(CN) – Bank of America agreed to pay $33 million on Monday to settle a suit by the Securities and Exchange Commission saying the bank intentionally failed to tell investors about billions of dollars in bonuses paid to Merrill Lynch employees just before the two companies merged.
Upon the acquisition of Merrill Lynch in September 2008, Bank of America executives allowed Merrill to pay their employees up to $5.8 billion in discretionary year-end bonuses.
The agreement stated that 60 percent of the bonuses would be paid in cash and the remaining 40 in stock. The two companies released a joint proxy statement last November in an attempt to solicit shareholder votes to approve the merger.
The statement read that Merrill was only permitted to pay employees required compensation, including salary and benefits. However, it neglected to mention Bank of America’s authorization of the bonuses.
The complaint, filed in the U.S. District Court for New York’s Southern District, charges the proxy statement as materially false and misleading.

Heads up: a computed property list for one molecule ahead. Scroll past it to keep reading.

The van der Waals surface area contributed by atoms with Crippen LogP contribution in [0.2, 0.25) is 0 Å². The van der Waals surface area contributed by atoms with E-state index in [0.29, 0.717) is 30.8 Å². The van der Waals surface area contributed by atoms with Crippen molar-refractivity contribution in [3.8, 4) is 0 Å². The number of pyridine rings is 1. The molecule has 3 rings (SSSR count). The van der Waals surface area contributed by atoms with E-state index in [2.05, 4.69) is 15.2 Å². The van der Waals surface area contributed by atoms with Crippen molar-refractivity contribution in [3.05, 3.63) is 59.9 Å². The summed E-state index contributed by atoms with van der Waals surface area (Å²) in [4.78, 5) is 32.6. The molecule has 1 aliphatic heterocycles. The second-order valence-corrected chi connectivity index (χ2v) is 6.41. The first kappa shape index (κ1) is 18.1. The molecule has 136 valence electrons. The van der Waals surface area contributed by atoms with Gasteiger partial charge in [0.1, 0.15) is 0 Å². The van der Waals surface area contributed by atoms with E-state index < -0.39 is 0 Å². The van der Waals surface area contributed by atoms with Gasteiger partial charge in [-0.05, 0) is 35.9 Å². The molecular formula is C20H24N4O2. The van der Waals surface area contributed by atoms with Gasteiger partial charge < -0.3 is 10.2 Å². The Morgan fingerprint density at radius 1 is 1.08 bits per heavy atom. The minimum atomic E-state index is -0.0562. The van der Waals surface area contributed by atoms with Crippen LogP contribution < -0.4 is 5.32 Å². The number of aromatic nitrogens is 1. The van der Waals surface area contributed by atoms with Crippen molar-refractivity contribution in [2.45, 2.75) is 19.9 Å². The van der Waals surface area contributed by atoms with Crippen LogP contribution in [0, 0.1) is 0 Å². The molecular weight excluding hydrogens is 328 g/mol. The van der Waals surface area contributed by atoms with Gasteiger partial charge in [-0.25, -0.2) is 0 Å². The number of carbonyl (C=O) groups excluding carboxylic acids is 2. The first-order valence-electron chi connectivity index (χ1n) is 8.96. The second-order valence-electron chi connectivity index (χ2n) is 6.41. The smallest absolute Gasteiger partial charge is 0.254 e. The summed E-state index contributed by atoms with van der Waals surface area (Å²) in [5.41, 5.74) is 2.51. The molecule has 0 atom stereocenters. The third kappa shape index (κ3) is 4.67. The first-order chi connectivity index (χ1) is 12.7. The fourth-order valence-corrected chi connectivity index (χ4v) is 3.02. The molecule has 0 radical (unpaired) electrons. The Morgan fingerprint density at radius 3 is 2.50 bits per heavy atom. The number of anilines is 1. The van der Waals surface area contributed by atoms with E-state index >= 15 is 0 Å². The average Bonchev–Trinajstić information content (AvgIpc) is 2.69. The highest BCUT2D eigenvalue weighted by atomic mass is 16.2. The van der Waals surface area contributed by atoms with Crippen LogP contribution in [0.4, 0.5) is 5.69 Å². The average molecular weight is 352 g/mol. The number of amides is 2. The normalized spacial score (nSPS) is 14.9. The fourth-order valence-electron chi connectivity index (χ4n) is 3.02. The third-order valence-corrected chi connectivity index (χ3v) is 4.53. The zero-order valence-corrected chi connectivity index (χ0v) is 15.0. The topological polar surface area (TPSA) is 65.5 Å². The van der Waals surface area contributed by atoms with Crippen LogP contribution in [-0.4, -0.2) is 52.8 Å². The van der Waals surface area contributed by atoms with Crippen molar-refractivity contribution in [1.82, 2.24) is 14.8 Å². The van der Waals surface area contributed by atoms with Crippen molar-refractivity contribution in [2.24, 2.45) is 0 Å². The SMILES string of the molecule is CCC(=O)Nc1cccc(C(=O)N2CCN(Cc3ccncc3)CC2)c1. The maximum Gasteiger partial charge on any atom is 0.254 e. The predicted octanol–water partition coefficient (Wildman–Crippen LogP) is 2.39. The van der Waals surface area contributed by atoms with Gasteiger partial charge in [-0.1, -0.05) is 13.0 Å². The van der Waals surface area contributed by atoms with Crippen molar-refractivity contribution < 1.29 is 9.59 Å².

Federal law requires companies to divulge all corporate transactions. Failing to disclose that a struggling company will pay out billions of dollars in performance bonuses obviously violates that duty, said SEC’s Director of Enforcement Robert Khuzami.
Merrill, which lost $27.6 billion last year, ended up paying their employees $3.6 billion in cash bonuses on Dec. 31, a day before the merger closed. Shareholders were not told about this agreement at the time they voted on the merger said David Rosenfeld, Associate Director of the SEC’s New York office, who filed the complaint.
The $33 million fine is less than 1 percent of the $3.6 billion in bonuses the companies paid, and lied about.
In omitting pertinent information about bonus payments in their proxy statement, Bank of America violated the Exchange Act of 1934, and must pay a financial penalty.
The settlement if unlikely to end the regulatory troubles of Bank of America. According to a press release sent out by the SEC on Monday, its investigation of Bank of America will continue.